_______ TIlE MICHIGAN DAILY__
~Americans F idly Sip porti Wa
Effort,' Says Veteran lt. hid
"The peop1e of this country defi-
nitely know there is a war on, con-
trary to previously informed impres-
sions," Lt.-Col. Allison Ind, who is
spending a few days at his home in
Ann Arbor on convalescent sick
leave after 42 months of continuous
service in Pacific combat areas, stat-
001. Ind, who was with the forces
bcsieged on Bataan peninsula and at
Corregidor, managed to leave the
Philippines just ahead of the Japa-
nese when Gen. MacArthur was
ordered to Australia.
Aew formr mee of the Ann Arbor
author of a recently published book,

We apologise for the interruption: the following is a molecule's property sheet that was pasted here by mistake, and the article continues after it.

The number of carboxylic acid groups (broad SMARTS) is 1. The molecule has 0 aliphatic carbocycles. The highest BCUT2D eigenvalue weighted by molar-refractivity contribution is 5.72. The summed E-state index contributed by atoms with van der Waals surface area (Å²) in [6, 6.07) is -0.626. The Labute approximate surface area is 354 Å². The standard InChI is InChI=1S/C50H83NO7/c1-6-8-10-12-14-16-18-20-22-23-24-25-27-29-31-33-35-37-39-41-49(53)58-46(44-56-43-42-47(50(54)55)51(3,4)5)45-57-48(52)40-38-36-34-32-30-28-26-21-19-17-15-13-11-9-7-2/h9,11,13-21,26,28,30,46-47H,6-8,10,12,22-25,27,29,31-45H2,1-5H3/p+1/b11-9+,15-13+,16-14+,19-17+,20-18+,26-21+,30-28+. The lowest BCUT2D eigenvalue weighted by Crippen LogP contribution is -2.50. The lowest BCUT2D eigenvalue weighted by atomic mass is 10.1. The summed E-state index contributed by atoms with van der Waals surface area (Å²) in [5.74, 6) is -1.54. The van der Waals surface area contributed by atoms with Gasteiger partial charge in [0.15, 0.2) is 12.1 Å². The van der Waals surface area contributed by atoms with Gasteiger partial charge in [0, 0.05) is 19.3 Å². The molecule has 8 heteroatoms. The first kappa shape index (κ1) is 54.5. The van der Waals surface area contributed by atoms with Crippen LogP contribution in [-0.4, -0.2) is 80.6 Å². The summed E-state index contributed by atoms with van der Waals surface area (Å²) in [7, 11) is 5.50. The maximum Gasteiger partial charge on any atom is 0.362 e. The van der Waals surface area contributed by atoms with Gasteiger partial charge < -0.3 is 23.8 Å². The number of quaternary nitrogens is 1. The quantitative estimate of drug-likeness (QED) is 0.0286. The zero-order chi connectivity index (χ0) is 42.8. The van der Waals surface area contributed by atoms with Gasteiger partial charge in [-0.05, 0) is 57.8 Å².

"Bataan the Judgement Seat." A
combination of tropical illnesses and
fatigue, brought him to the States
a- month ago for a prolonged rest.
He maintained that his trip across
the continent convinced him that the
home front is, on the whole, doing its
share in the war effort, and that fact
impresses itself immediately on any-
one returning to America after a
prolonged absence in a war theatre.
"I have seen such a generally
splendid spirit manifested by the
great majority of the people that any
G.I. Joe from the Rhine to Leyte
g'ulf would gladly if grimly take up
one more hitch in his mud-caked
web belt and figure it was plenty
worth the works," he stated.
There are the goldbrickers in any
outfit, he declared, but they are their
own worst enemies, and the country
In School Strike
GRAND RAPIDS, Dec. 11-(/P)-
Maintenance workers tonight reject-
ed an ultimatum by the board of
education to return to their work or